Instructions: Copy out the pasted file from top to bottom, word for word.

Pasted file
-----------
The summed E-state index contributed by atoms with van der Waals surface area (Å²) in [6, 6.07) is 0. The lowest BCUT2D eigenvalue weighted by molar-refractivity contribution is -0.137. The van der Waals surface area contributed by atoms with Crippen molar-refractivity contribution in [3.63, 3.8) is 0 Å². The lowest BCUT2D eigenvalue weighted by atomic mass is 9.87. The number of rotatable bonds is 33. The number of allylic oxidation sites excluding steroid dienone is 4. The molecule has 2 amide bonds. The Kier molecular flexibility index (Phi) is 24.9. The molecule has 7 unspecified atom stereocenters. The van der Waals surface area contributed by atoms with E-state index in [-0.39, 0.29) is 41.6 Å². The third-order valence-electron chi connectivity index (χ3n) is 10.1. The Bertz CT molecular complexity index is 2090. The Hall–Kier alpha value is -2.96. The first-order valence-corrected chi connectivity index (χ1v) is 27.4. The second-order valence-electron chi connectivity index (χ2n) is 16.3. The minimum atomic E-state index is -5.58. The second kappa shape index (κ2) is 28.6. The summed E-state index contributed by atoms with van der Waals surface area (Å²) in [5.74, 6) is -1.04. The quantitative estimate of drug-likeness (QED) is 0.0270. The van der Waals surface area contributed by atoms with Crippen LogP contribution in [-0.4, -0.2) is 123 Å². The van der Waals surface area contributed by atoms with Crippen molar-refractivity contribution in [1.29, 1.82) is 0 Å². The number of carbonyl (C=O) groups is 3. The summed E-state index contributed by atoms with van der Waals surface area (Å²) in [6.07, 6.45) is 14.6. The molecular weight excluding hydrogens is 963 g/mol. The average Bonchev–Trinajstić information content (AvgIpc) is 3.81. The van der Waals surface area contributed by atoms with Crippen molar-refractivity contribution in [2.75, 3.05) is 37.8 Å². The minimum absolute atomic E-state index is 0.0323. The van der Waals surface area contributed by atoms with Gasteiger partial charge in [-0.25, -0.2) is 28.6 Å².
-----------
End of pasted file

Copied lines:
The summed E-state index contributed by atoms with van der Waals surface area (Å²) in [6, 6.07) is 0. The lowest BCUT2D eigenvalue weighted by molar-refractivity contribution is -0.137. The van der Waals surface area contributed by atoms with Crippen molar-refractivity contribution in [3.63, 3.8) is 0 Å². The lowest BCUT2D eigenvalue weighted by atomic mass is 9.87. The number of rotatable bonds is 33. The number of allylic oxidation sites excluding steroid dienone is 4. The molecule has 2 amide bonds. The Kier molecular flexibility index (Phi) is 24.9. The molecule has 7 unspecified atom stereocenters. The van der Waals surface area contributed by atoms with E-state index in [-0.39, 0.29) is 41.6 Å². The third-order valence-electron chi connectivity index (χ3n) is 10.1. The Bertz CT molecular complexity index is 2090. The Hall–Kier alpha value is -2.96. The first-order valence-corrected chi connectivity index (χ1v) is 27.4. The second-order valence-electron chi connectivity index (χ2n) is 16.3. The minimum atomic E-state index is -5.58. The second kappa shape index (κ2) is 28.6. The summed E-state index contributed by atoms with van der Waals surface area (Å²) in [5.74, 6) is -1.04. The quantitative estimate of drug-likeness (QED) is 0.0270. The van der Waals surface area contributed by atoms with Crippen LogP contribution in [-0.4, -0.2) is 123 Å². The van der Waals surface area contributed by atoms with Crippen molar-refractivity contribution in [1.29, 1.82) is 0 Å². The number of carbonyl (C=O) groups is 3. The summed E-state index contributed by atoms with van der Waals surface area (Å²) in [6.07, 6.45) is 14.6. The molecular weight excluding hydrogens is 963 g/mol. The average Bonchev–Trinajstić information content (AvgIpc) is 3.81. The van der Waals surface area contributed by atoms with Crippen molar-refractivity contribution in [2.75, 3.05) is 37.8 Å². The minimum absolute atomic E-state index is 0.0323. The van der Waals surface area contributed by atoms with Gasteiger partial charge in [-0.25, -0.2) is 28.6 Å².